The task force is using an outside consulting firm to review the department’s policies to reduce implicit racial bias. One of the earliest recommendations made to the task force was to hold public meetings.

Grand Rapids Police Department
Lindsey Smith / Michigan Radio

Some Grand Rapids community members want the city to adopt a national violence prevention program.

Cure Violence is a program used to combat gun violence in several major cities like Chicago, Baltimore and New York.

The idea is simple, people in communities affected by gun violence mediate issues between people within their community.

Charlie Ransford, Director of Science and Policy with Cure Violence, says the program views gun violence as a health crisis instead of a crime problem.

a police squad car
Flickr user Scott Davidson/Flickr / HTTP://J.MP/1SPGCL0

The Grand Rapids Police Department says it will not discipline the officers involved in handcuffing an innocent black girl earlier this month.

The department launched an internal investigation after the 11-year old-girl was held at gunpoint, searched and handcuffed at her home.

Grand Rapids Police Department
Lindsey Smith / Michigan Radio

Community members are speaking out about the latest incident of police using abusive force in Grand Rapids.

Last week, an innocent 11-year-old black girl was held at gunpoint, searched, and handcuffed.

Police
J J / Flickr - http://j.mp/1SPGCl0

The Grand Rapids Police Department wanted to mirror the community it serves. Now, the most diverse recruiting class in years has been sworn in.

Dave Rahinsky, chief of police for the Grand Rapids Police Department, says the diversity was intentional.

Grand Rapids Police Department
Lindsey Smith / Michigan Radio

The Grand Rapids Police Department wants a better relationship with the community it serves -- so it sought out a task force to review its policies.

The department volunteered for this review after a study released earlier this year found some racial disparities in traffic stops.

Community members talk about policing in Grand Rapids at the first of five scheduled public meetings scheduled for June.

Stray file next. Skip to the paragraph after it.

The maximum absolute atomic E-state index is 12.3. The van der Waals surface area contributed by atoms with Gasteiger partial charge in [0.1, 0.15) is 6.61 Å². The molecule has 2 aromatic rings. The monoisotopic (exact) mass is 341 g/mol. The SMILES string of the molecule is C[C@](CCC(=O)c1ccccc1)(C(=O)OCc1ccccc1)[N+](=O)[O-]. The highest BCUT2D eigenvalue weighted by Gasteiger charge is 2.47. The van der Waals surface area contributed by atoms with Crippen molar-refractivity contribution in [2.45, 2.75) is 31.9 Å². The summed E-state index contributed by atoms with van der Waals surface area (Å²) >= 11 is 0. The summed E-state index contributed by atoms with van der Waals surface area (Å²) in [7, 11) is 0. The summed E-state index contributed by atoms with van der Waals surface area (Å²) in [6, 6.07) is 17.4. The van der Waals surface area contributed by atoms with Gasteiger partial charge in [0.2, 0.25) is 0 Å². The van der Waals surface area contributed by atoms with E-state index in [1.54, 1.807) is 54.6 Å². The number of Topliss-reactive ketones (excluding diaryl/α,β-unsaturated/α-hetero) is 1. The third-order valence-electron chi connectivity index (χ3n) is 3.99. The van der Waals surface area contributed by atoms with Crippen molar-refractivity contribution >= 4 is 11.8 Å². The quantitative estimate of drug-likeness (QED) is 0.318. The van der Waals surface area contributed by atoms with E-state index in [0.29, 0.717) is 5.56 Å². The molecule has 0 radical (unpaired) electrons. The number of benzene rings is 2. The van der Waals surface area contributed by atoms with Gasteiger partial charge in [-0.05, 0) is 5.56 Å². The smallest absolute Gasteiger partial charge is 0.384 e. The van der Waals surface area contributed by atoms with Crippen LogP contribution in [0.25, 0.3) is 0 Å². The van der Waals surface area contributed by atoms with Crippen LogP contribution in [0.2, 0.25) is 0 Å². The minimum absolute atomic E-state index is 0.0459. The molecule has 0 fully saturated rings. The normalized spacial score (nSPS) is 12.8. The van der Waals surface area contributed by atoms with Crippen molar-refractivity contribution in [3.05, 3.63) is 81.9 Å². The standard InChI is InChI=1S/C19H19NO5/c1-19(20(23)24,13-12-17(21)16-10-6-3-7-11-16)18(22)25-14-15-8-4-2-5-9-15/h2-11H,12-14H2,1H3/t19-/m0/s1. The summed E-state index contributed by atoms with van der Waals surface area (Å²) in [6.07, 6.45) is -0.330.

Dustin Dwyer

Police department leaders and elected city officials in Grand Rapids listened quietly today at the first public meeting to discuss police and community relations. 

It was the first of five scheduled public meetings on the topic. The meetings came about in part because of a study released in April that showed Grand Rapids police pull over black and Hispanic drivers at disproportionate rates compared to whites. And, there was an incident in March in which a police officer held five unarmed black boys at gun point.

Grand Rapids Police Department station
Lindsey Smith / Michigan Radio

The city of Grand Rapids launches a series of public meetings today on police- community relations.

The meetings come after a study showed Grand Rapids police disproportionately pulled over black and Hispanic drivers in the city compared to whites.

As Michigan Radio reported when the study came out:

The study took into account the demographics of drivers at 20 intersections. 

Police Officer
Matthew Sutherland / Flickr - http://j.mp/1SPGCl0

The city of Grand Rapids has been working on trying to find ways to make sure police officers are not treating citizens unequally and improving relations with the community.

The city has been working to implement a so-called 12-point plan, something that’s been in the works for a couple of years.

But, a recent traffic stop report indicated its officers are treating people of color differently than white citizens, arresting them more frequently. Then, there was the recent incident about an officer pulling his weapon on five unarmed African-American boys.

Grand Rapids Police Chief David Rahinsky joined Stateside to discuss.

a police squad car
Flickr user Scott Davidson/Flickr / HTTP://J.MP/1SPGCL0

A prosecutor has determined that Grand Rapids police were justified in the death of an 18-year-old man who was involved in a shootout with officers.

Kent County Prosecutor Chris Becker also released police in-car camera and officer body camera footage Tuesday of the May 3 confrontation with Malik Carey.

a police squad car
Flickr user Scott Davidson/Flickr / HTTP://J.MP/1SPGCL0

A controversial Grand Rapids police procedure can continue, for now. A Michigan Court of Appeals chose to not decide if the so-called P and P procedure is constitutional.

Groups brainstorming
Lindsey Smith / Michigan Radio

Elected leaders in Grand Rapids are trying to satisfy critics who say they’re not doing enough to change police policies and outcomes critics say are racially biased.

It's part of a larger effort launched after violence in Ferguson, Missouri in 2014.

Mike Maycroft, left, president of the Grand Rapids Police Command Officers Association; and Andy Bingel, president of the Grand Rapids Police Officers Association.
Lindsey Smith

A recent study commissioned by the city of Grand Rapids, which found that black drivers in the city are twice as likely to be pulled over as white motorists, is getting some criticism.

But Grand Rapids City Manager Greg Sundstrom says the new critique doesn’t change the fact that there’s a problem. Even if the notion is hard to swallow for police officers.

Police Officer
Matthew Sutherland / Flickr - http://j.mp/1SPGCl0

Three Grand Rapids police officers remain on paid administrative leave as state police investigate an exchange of gunfire earlier this month that left an 18-year-old probation violator dead.

Grand Rapids police Chief David Rahinsky tells The Grand Rapids Press that the department is following protocol following officer-involved shootings. He isn't commenting on details about the case until after the state police conclude their investigation.